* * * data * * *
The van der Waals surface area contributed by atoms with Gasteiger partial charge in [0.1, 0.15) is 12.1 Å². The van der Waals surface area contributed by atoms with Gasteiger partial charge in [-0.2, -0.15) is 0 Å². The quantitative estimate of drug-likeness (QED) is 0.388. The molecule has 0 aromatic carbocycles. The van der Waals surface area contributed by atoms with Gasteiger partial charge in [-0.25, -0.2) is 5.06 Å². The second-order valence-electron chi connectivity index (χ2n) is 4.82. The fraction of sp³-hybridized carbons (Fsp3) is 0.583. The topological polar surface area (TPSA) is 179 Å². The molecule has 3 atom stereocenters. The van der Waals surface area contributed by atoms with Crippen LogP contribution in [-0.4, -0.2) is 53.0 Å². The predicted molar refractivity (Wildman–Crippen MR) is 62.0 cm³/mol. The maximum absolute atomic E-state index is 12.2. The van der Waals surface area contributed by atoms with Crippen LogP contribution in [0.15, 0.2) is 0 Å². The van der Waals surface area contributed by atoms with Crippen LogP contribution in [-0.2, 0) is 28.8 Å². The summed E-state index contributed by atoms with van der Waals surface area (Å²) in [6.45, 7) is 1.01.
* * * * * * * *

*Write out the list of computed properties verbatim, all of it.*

The van der Waals surface area contributed by atoms with Gasteiger partial charge in [0.1, 0.15) is 12.1 Å². The van der Waals surface area contributed by atoms with Gasteiger partial charge in [-0.2, -0.15) is 0 Å². The quantitative estimate of drug-likeness (QED) is 0.388. The molecule has 0 aromatic carbocycles. The van der Waals surface area contributed by atoms with Gasteiger partial charge in [-0.25, -0.2) is 5.06 Å². The second-order valence-electron chi connectivity index (χ2n) is 4.82. The fraction of sp³-hybridized carbons (Fsp3) is 0.583. The topological polar surface area (TPSA) is 179 Å². The molecule has 3 atom stereocenters. The van der Waals surface area contributed by atoms with Crippen LogP contribution in [-0.4, -0.2) is 53.0 Å². The predicted molar refractivity (Wildman–Crippen MR) is 62.0 cm³/mol. The maximum absolute atomic E-state index is 12.2. The van der Waals surface area contributed by atoms with Crippen LogP contribution in [0.15, 0.2) is 0 Å². The van der Waals surface area contributed by atoms with Crippen LogP contribution in [-0.2, 0) is 28.8 Å². The summed E-state index contributed by atoms with van der Waals surface area (Å²) in [6.45, 7) is 1.01.